Fishing has long been carried out from the North Sea coastal villages, and the species landed include cod, herring, plaice, and sole. There is very little forestry industry in the Netherlands. The amount of woodland cover is negligible, and that which exists is mainly within national parks or preserved for recreational purposes.

The Netherlands is poor in mineral resources, although some coal deposits in the south in Groningen province were mined until the early 1970s. For many centuries, the Dutch depended on peat for fuel and wind energy, driving numerous windmills to power machinery. As these were insufficient to provide for the rapid industrial development of the 19th and 20th centuries, the country had to import large quantities of coal and, later, petroleum and natural gas.

After the Second World War, Rotterdam developed rapidly as a world center for refining petroleum, exported. By the 1960s, extensive deposits of natural gas had been located around Groningen and have since been exploited to make the Netherlands a leading exporter of this commodity.

The country has a highly developed industrial and manufacturing base. Besides natural gas and petroleum from the extensive deposits of natural gas located around Groningen, other important commodities include textiles and a wide range of light industrial and electronic goods.

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The Netherlands may be divided into two main regions, one comprising areas below sea level, called the Low Netherlands, and the other including land above sea level called the High Netherlands. These classifications are based not only on differences in elevation but also on differences in the geological formation. The High Netherlands was formed mainly in the Pleistocene Age (which began about two million years ago and ended about ten thousand years ago) and is composed chiefly of sand and gravel. The Low Netherlands is relatively younger, having been formed in the Holocene Age (fewer than ten thousand years ago), and consists mainly of clay and peat. There are other differences, as well. The High Netherlands is undulating and even hilly in places, with farms alternating with woodland and heath. The Low Netherlands is predominantly flat and is intersected by natural and artificial waterways. Dunes and dikes protect the Low Netherlands against flooding. The country’s western and northern regions consist of about five thousand polders (plots of land reclaimed from the sea), which cover over 2,500 square kilometers (950 square miles).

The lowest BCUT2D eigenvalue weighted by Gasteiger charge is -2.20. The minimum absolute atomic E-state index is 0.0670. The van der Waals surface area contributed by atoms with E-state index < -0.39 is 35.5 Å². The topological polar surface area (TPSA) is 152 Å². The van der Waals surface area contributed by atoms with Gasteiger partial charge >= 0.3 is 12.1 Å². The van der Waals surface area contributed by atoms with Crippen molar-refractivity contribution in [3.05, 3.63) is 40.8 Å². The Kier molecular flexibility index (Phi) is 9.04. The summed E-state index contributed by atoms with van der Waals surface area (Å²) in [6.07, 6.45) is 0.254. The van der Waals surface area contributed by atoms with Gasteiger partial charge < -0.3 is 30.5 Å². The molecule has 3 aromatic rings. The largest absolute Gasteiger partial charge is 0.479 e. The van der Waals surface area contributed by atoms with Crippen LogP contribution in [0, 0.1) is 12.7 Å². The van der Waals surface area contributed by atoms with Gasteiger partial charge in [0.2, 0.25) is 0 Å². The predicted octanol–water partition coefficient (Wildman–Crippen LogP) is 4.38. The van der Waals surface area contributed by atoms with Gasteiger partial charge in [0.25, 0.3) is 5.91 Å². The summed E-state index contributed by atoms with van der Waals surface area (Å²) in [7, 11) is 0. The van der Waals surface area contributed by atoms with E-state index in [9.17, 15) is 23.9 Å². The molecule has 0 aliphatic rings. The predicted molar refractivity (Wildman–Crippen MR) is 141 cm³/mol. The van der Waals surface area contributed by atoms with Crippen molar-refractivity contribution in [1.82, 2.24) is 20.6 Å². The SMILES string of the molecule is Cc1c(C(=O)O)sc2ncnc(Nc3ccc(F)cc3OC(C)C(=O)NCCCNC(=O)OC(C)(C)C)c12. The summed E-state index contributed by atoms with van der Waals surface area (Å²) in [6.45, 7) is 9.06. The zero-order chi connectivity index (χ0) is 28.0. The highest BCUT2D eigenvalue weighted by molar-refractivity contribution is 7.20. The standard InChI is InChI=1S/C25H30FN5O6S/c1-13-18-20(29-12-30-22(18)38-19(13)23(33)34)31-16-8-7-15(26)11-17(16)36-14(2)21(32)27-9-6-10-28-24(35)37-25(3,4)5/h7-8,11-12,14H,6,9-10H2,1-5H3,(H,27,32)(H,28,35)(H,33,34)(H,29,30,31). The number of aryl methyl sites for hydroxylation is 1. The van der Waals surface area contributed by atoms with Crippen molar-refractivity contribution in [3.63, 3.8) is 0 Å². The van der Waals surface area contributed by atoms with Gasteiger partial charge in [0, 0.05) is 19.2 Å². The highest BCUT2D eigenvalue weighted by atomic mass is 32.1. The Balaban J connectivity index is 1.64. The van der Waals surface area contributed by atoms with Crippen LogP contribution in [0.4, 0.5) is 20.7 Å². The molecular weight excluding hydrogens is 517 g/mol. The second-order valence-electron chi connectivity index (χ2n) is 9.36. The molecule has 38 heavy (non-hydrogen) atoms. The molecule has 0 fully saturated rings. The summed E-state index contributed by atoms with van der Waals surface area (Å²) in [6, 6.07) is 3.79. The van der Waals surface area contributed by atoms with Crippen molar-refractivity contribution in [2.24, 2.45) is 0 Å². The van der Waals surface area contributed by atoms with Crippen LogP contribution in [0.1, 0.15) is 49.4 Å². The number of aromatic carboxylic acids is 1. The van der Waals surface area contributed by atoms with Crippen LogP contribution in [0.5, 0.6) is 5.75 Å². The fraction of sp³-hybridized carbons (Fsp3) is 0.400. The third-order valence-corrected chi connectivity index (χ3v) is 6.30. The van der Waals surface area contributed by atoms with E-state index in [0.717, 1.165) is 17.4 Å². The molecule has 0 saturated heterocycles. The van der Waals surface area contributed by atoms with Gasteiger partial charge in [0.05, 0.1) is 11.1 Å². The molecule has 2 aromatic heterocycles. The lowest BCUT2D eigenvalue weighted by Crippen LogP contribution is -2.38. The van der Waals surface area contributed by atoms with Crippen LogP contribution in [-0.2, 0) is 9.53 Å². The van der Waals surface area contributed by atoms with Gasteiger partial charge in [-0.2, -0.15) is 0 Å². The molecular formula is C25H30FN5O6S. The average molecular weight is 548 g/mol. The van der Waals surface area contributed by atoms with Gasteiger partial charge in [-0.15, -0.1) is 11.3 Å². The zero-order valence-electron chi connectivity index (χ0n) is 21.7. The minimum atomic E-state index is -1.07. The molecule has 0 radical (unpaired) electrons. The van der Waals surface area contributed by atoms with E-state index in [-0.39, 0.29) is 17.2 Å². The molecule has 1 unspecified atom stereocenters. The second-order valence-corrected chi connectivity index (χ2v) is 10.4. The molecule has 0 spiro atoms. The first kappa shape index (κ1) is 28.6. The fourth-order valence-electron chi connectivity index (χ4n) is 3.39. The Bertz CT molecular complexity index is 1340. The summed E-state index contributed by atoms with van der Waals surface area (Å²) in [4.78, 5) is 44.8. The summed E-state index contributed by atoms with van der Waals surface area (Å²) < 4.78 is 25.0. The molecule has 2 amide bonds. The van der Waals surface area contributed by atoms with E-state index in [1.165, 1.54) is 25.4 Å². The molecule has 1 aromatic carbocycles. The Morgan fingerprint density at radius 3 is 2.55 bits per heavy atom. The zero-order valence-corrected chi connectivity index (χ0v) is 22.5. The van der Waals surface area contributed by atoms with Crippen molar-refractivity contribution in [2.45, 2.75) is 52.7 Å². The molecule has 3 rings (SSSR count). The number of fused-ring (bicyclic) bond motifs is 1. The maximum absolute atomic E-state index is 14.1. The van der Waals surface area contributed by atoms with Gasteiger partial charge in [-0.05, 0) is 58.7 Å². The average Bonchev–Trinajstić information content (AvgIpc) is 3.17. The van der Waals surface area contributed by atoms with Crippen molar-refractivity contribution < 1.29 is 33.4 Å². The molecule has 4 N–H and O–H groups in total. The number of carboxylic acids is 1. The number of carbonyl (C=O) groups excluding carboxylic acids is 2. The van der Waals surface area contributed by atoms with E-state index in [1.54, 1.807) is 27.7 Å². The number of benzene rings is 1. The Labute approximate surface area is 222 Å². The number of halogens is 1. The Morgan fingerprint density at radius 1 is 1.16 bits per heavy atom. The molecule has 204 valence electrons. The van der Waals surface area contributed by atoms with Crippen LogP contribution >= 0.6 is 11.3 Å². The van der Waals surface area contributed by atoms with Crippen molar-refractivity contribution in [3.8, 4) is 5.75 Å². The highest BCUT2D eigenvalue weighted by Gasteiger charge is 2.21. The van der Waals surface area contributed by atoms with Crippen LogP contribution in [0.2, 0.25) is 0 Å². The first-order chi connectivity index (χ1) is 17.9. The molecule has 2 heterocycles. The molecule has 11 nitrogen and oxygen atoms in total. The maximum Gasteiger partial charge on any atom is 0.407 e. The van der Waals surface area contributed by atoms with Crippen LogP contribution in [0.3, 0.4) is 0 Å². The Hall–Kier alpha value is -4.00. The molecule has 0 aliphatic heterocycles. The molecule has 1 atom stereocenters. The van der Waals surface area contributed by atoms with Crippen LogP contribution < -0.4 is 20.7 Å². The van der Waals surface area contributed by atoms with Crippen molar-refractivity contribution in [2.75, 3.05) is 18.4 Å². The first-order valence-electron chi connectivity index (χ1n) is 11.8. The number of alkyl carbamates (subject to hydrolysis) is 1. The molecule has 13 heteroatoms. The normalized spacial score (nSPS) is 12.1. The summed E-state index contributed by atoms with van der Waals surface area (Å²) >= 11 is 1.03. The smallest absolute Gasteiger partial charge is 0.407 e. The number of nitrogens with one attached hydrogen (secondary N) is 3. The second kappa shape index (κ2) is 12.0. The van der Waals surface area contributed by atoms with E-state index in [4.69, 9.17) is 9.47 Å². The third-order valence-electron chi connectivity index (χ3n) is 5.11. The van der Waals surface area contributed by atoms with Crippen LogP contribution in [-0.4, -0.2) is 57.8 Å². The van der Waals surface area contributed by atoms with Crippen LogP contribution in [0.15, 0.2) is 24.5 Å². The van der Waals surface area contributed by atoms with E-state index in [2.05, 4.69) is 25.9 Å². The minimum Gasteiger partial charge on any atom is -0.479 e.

The Netherlands has a western border on the North Sea, an arm of the Atlantic Ocean that separates Great Britain from northwest Europe. The Waddenzee is a shallow body of water that stretches along the northern coast of the country. It is separated from the North Sea by the West Frisian Islands and is protected as a popular nesting area for birds. There are two major inlets in the delta region on the southern coast: the Westerschelde and Oosterschelde.

The North Sea coastline of the Netherlands consists mostly of dunes. The action of wind and water created the low-lying sandy dunes of the northwestern coastline. In some areas, they are nearly 30 meters (100 feet) high. Further south, the major rivers flow into the North Sea and form the delta region. This area is characterized by islands connected by dikes or dams and waterways connected by canals.

Did you know about Netherlands?

The Netherlands was once famous for its windmills. Though these structures once covered the countryside, now there are many fewer operational windmills than before the invention of steam engines and other, more powerful energy sources.